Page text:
Posts Tagged ‘Nancy Flewellen Howard’

Gene Helm Ince, Nancy Clark Ince Darden and Elizabeth “Bessie” Clark Helm

February 22nd, 2017 2 comments

Thanks for the photos from our cousin Gary Helm Darden Ph.D.

Gene Helm Ince - Engagement Photo 1933

Gene Helm Ince – Engagement Photo 1933

Nancy Clark Ince Darden at UT in the late 1950s

Nancy Clark Ince Darden at UT in the late 1950s


Elizabeth "Bessie" Clark Helm as an infant ca. 1884-85

Elizabeth “Bessie” Clark Helm as an infant ca. 1884-85

Eugenia Howard Hunt’s memory of Alpine, Texas – January, 1945

October 23rd, 2016 2 comments

All y’all.

I have a cache of Jeana’s journals. This account is from a steno book she wrote in San Francisco and Marin California in the early 1960’s. Sperry

Snowfall Alpine, TX 1946



It was in the middle of a dry, freezing winter we first came to Alpine. It was in Jan. of 1945. Robin and Grainger had been ill in Houston. Lalu was healthy excess baggage and Annie, our beloved housekeeper, came with us. Mother came along because we had been relegated to a wild, high, uncivilized spot. The fact that it was on route route of the South[ern] Pacific Railroad, highway 90 to California and had a state teacher’s college, had no bearing on the matter. Mother had never heard of Alpine. Mother [Nancy Flewellen Howard] had never seen Alpine. Those facts took it out of the civilized world. So along she came. Gasoline rationing for war times made five hundred and fifty miles too many for our gar ration books. We traveled by train. My father [Dr. Alfred Philo Howard] was chief surgeon of the Missouri Pacific. That lent further primitive attributes to this foreign spot. As the six of us alighted in the onslaught of a dust-laden Alpinian winter night. I though mother was going to turn “The Sunset Limited” around on the tracks and return us all to Houston. The wind lashed at us with an icy ferocity – and skin, mouth and eyes dried out on that moment.

Southern Paciic of the 1940s

Not a living creature was in sight. Our heavy grips, a round dozen of them, were sitting between the tracks. I can’t remember a lighted spot. I’m sure there was. Here came a car, a lovely Spanish-speaking couple alighted, and helped us to the hotel, just out of gracious kindness. But their Spanish accent terrified Mother who thinks anyone who doesn’t speak southern Texas is a suspect who is intent on immediate murder. Any foreign language spoken in her presence is a silly pretense. She feels they are shutting her out from something she definitely know. She feels the same way about scientific discussions. She will not put up with it. She makes fun of anyone who is interested in something she is not. She feels she is absolutely normal and that on one else should be otherwise.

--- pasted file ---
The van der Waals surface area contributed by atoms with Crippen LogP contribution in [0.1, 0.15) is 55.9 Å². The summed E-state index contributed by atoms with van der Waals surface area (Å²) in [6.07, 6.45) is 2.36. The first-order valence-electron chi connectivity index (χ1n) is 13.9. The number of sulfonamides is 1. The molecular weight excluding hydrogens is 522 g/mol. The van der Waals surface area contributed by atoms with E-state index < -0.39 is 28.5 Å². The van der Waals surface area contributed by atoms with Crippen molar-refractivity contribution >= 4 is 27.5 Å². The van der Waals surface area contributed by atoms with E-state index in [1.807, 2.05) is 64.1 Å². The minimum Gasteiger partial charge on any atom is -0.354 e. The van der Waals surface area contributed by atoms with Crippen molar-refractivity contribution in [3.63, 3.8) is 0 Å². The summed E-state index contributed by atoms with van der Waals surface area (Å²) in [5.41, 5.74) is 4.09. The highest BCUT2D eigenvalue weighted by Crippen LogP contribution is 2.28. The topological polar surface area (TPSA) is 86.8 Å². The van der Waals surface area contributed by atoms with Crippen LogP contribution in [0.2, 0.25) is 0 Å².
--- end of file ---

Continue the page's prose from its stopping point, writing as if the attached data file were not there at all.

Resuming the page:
She is adorable once you understand these facts.

[To read more of Jeana’s excellent letter click on the Read More link below:]
Read more…

The Howard House at 3608 Audubon in Houston

January 25th, 2016 Comments off

Ryland Howard at 3608 Audubon 2016

This is a picture of cousin Ryland Howard in front of our grandparents’ house in 2016. It was taken by his lovely daughter Isabel who graciously sent it to me. This is my reply to her.

I’ve been past it myself. It’s a law firm now. There was an air conditioned porch on the south side (to the left). Dr. Howard, Dal or Daddy Philo as people called him, sat there every day as an old man. He listened to the [baseball] game and played pitch with me using enormous cards. Diabetes hurt his vision. He ate figs and spoke very little. The house was originally a block to the south on West Alabama. My dad and I weathered out Hurricane Carla at his house with Nannie Mine and him. I was about 13. Chunks of the palm trees from the median blew down the street. My mom said many of her older relatives passed away in the house. As a girl she and her friends pulled old clothes out of trunks in the attic and put on plays with them. Our grandmother was very wise and good with money.   Her mother died when she was little. She live with her mom’s sister who married a man who adopted her and left her and her sister Bessie land. Nannie Mine’s was “the farm” in Chambers County.

Much love,

[See other post about Dr. Howard and baseball. Also, the name Hunt on the awning is strictly divine comedy.]